By Randy A. Salas
http://www.JewishWorldReview.com | (MCT) Have you heard a good book lately? Audio books aren't new, but they're everywhere. You can buy them at bookstores, order them through Internet retailers and borrow them from a library or a friend. Or you can download them for free online.
The cleverly named Podiobooks prompted today's topic when Minneapolis author Jennie Goloboy called to suggest the site, which she heard about on National Public Radio several years ago. Podiobooks are new audio books that are serialized by their authors through podcasts. Users subscribe to a book and receive chapters regularly by RSS feed, or they can download installments directly from the site to play back on an MP3 player, their computer or a burned CD. Science fiction and fantasy dominate the more than 100 titles at the site.
Podiobooks is completely free, although users are encouraged to make a donation for each book, of which the author (who typically creates the podcast) gets 75 percent. Goloboy says she has received little money from the 900 people who have downloaded her audio book, "Discovered Country," a futuristic tale about the adventures of a mild-mannered librarian that she wrote under the pen name Nora Fleischer. But she loves the site: "It's a wonderful way to get your name out there as an author." She recommends that newcomers check out one of the site's top-rated titles, "Nina Kimberly, the Merciless," by Christiana Ellis.
LibriVox offers "acoustical liberation of books in the public domain." Volunteers record themselves reading classic books that are no longer under U.S. copyright and then post the audio files for anyone to download for free. The site's goal is to record everything available, the audio equivalent of the venerable Project Gutenberg online book repository. So far, more than 800 classic works of fiction, nonfiction, poetry and drama are available. The only drawbacks: 1) Chapters are often parceled out among many readers, which affects continuity. 2) Some volunteers have heavy foreign accents, which is not ideal for listeners who are used to the mellifluous narration of commercial audio books. Still, LibriVox is a wonderfully ambitious project that is definitely worth checking out.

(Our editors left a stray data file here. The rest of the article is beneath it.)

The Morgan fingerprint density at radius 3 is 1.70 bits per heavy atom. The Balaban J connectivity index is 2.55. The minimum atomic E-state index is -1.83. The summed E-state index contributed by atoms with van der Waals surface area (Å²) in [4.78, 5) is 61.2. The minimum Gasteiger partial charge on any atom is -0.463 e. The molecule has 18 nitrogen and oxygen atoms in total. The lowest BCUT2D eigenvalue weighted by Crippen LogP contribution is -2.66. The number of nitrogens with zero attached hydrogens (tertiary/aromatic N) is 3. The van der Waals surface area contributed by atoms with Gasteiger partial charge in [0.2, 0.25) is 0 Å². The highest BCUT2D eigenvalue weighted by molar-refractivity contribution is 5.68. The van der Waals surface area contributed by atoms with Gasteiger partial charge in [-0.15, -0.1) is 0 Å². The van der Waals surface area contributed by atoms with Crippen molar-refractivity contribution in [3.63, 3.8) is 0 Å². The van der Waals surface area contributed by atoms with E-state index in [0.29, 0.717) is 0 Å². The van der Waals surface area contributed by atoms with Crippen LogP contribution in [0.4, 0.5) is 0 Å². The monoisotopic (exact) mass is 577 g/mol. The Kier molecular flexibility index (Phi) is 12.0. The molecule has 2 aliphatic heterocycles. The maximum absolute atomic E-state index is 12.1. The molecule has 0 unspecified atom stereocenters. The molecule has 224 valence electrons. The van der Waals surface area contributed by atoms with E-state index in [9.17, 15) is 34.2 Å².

Many of the LibriVox recordings also are housed at Project Gutenberg, which is mostly dedicated to presenting the text of public-domain books. Other human-read audio books are provided to the project by Literal Systems (www.literalsystems.org) and, for the works of Arthur Conan Doyle, by Audio Books for Free (www.audiobooksforfree.com), a pay site that makes low-sound-quality audio books available at no charge. Project Gutenberg also archives many computer-generated audio books, in which the text of books is read aloud by a synthesized voice. Although this is a valuable service for the blind, it's not ideal for casual listeners. In fact, many of the audio books generated in this manner sound laughable, with odd pronunciations, poor cadences and lack of emotion.
Did you know you can download audio books to your computer or MP3 player through many public library Web sites? Not only is the service free, but recent and current bestsellers are available. At the Hennepin County Library site, for example, the Digital Catalog page lists hundreds of audio books provided by OverDrive. More digital collections are available from NetLibrary and other services by following links on the bottom-left side of the page. The Public Library of Charlotte and Mecklenburg County, N.C., has a similar audio-book download page (www.plcmc.org/catalog/audiobookoptions.asp). Check your public library's Web site or ask a librarian to see if it offers a similar service. All you need is a library card to start listening.
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Randy A. Salas is a columnist for the Minneapolis Star Tribune. Do you have a favorite Web site or a question about how to find something on the Internet? Send a note by clicking here.
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